Microsoft Is Outlier With Paid Leave Contractor Policy

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By Genevieve Douglas

Microsoft stands alone, for now, with its new policy to require U.S. suppliers to provide paid family leave benefits for subcontractors providing janitorial, food, and other services.

Only a handful of companies have required paid parental leave standards among their contractors and vendors, Ellen Bravo, director of the Family Values @ Work consortium, told Bloomberg Law. “Our expectation is that it won’t reach large numbers of people.”

Microsoft Corp. announced Aug. 30 that it would require its contractors in the U.S. to give workers paid time off for new parents. The new policy requires companies to provide at least 12 weeks of paid time off, up to $1,000 a week, at the birth or adoption of a new child to qualify for a contract with the tech giant. The policy will apply to companies with 50 or more workers that perform “substantial” work for Microsoft Corp.

This is a new strategy to expand paid parental leave benefits. Family leave hasn’t “really become an issue yet” among staffing companies, Toby Malara, government affairs counsel for the American Staffing Association, told Bloomberg Law. Staffing, recruiting, and workforce solutions companies hire more than 15 million temporary and contract employees per year, ASA data show. Only 7 percent of workers in the private services sector have access to paid family leave, according to the U.S. Bureau of Labor Statistics.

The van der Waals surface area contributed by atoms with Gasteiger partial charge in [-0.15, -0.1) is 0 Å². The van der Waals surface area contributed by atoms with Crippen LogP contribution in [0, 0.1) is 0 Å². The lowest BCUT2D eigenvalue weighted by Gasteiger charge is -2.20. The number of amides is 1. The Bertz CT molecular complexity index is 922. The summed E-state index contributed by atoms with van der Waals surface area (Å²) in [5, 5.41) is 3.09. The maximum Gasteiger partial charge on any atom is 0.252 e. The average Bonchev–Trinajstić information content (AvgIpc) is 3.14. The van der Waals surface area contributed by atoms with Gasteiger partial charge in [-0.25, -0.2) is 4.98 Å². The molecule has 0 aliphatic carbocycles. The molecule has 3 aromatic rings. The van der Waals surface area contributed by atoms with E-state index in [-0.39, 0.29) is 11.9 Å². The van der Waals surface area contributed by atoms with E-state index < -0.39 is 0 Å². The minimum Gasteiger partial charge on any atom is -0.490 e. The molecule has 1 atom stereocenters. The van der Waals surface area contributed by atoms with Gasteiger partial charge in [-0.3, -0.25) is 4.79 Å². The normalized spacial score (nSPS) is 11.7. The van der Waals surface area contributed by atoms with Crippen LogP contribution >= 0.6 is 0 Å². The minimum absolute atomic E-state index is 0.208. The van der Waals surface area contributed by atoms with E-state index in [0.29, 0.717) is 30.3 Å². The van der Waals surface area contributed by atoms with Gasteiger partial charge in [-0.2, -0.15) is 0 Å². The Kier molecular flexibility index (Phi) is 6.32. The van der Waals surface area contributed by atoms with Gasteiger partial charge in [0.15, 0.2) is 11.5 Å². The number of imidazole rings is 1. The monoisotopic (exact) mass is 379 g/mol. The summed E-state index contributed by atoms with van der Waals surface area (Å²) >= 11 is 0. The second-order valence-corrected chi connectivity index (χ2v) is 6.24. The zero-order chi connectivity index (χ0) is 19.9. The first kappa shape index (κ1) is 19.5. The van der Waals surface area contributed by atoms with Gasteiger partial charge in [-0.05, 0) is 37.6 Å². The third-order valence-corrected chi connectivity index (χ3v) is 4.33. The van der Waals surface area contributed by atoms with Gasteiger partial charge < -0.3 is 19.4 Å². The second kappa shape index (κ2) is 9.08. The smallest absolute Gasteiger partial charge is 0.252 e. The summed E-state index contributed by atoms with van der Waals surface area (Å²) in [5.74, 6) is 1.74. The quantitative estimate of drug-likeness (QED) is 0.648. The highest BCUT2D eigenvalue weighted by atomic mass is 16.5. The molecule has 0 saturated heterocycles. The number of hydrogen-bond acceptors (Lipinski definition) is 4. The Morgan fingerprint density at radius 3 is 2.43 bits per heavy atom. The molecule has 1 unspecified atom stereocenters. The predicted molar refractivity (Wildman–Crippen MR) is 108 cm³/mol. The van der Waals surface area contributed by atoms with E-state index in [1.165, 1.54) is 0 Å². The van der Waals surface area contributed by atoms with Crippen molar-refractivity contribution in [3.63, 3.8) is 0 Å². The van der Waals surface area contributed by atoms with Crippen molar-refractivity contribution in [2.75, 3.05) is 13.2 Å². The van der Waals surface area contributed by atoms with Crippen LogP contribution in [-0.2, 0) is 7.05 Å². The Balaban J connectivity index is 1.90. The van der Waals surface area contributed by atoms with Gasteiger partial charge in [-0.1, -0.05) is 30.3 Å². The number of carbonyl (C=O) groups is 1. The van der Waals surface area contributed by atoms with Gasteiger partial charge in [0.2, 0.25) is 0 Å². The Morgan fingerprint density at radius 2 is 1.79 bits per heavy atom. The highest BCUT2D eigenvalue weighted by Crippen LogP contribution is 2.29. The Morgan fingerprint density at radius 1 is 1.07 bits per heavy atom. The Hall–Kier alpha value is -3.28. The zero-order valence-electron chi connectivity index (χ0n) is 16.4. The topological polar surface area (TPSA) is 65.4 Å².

The reality of paid leave benefits is “they aren’t monolithic,” Maria Noel Fernandez, campaign director for Silicon Valley Rising, told Bloomberg Law. “Each company engages on these issues in a different way,” although the technology sector has the unique ability to require paid leave among sub-contractors because the organizations have the money to make it happen.

States’ Influence

Paid leave legislation at the state and local level are largely driving companies’ strategies on paid leave benefits.

That was certainly the case for Redmond, Wash.-based Microsoft, as the state’s paid family leave law will require subcontracted employees to receive paid parental leave benefits starting in 2020, Dev Stahlkopf, corporate vice president and general counsel for Microsoft, said in a blog post announcing the new benefit requirements.

Only a handful of states and the District of Columbia have programs for longer forms of paid leave; each program has different eligibility requirements, structures, financing, length of leave, and other details.

Businesses in Washington support the pending paid family leave mandate because they helped craft the legislation, Bob Battles, general counsel and director of government affairs for employment law at the Association of Washington Business, told Bloomberg Law.

“The plan we have is a good, fair plan for employers. It takes into account employers’ needs and employee needs,” Battles said. Overall, employers in Washington “want to do what’s right for employees but they also have to be able to stay in business.”

The paid leave mandate in Washington also was sparked by national discussions, Battles said. “We are seeing a trend nationwide, and Washington’s business community felt it was important to be part of the conversation.”

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